Le contenu de cette page n’est pas disponible en français. Veuillez nous en excuser.

Quantum Simulations of Quantum and Classical Systems

Playing this video requires the latest flash player from Adobe.

Download link (right click and 'save-as') for playing in VLC or other compatible player.

Recording Details

Scientific Areas: 
PIRSA Number:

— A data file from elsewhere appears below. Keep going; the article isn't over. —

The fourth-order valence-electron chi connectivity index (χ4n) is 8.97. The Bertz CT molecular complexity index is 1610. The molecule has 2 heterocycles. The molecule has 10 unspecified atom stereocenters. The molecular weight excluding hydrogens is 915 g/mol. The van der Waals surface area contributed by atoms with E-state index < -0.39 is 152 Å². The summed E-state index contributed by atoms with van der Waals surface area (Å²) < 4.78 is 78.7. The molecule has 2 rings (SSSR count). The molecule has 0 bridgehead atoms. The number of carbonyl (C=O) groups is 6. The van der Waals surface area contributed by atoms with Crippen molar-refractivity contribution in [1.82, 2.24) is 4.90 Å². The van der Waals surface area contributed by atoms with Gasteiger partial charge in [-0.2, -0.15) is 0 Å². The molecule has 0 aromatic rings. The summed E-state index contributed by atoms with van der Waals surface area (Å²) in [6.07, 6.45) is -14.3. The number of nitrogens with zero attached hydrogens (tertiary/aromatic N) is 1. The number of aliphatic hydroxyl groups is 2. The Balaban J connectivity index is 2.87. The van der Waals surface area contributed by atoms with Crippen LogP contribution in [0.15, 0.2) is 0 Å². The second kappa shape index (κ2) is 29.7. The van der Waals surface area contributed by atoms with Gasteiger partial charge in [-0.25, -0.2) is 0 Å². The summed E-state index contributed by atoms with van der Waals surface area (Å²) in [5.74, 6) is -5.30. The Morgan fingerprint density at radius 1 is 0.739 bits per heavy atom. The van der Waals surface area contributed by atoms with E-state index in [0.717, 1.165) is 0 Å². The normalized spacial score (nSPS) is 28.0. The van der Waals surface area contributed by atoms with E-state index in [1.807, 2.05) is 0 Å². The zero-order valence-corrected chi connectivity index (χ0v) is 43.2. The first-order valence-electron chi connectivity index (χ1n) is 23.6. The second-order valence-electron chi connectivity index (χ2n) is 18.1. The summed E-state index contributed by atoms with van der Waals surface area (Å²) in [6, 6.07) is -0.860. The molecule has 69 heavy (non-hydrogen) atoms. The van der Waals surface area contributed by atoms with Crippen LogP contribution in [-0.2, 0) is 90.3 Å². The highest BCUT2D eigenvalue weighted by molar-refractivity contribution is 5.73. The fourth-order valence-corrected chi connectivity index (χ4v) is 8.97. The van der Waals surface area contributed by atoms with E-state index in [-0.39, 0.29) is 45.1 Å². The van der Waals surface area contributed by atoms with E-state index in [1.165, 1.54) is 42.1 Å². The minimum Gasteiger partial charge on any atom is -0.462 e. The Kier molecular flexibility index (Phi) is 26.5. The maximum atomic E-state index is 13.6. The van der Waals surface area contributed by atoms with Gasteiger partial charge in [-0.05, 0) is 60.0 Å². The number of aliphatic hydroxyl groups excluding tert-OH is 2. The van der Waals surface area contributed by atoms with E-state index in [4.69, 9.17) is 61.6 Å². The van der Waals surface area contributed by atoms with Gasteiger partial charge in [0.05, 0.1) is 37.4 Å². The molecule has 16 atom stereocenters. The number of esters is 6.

If a large quantum computer (QC) existed today, what type of physical problems could we efficiently simulate on it that we could not simulate on a conventional computer? In this talk, I argue that a QC could solve some relevant physical "questions" more efficiently. First, I will focus on the quantum simulation of quantum systems satisfying different particle statistics (e.g., anyons), using a QC made of two-level physical systems or qubits. The existence of one-to-one mappings between different algebras of observables or between different Hilbert spaces allow us to represent and imitate any physical system by any other one (e.g., a bosonic system by a spin-1/2 system). We explain how these mappings can be performed showing quantum networks useful for the efficient evaluation of some physical properties, such as correlation functions and energy spectra. Second, I will focus on the quantum simulation of classical systems. Interestingly, the thermodynamic properties of any d-dimensional classical system can be obtained by studying the zero-temperature properties of an associated d-dimensional quantum system. This classical-quantum correspondence allows us to understand classical annealing procedures as slow (adiabatic) evolutions of the lowest-energy state of the corresponding quantum system. Since many of these problems are NP-hard and therefore difficult to solve, is worth investigating if a QC would be a better device to find the corresponding solutions.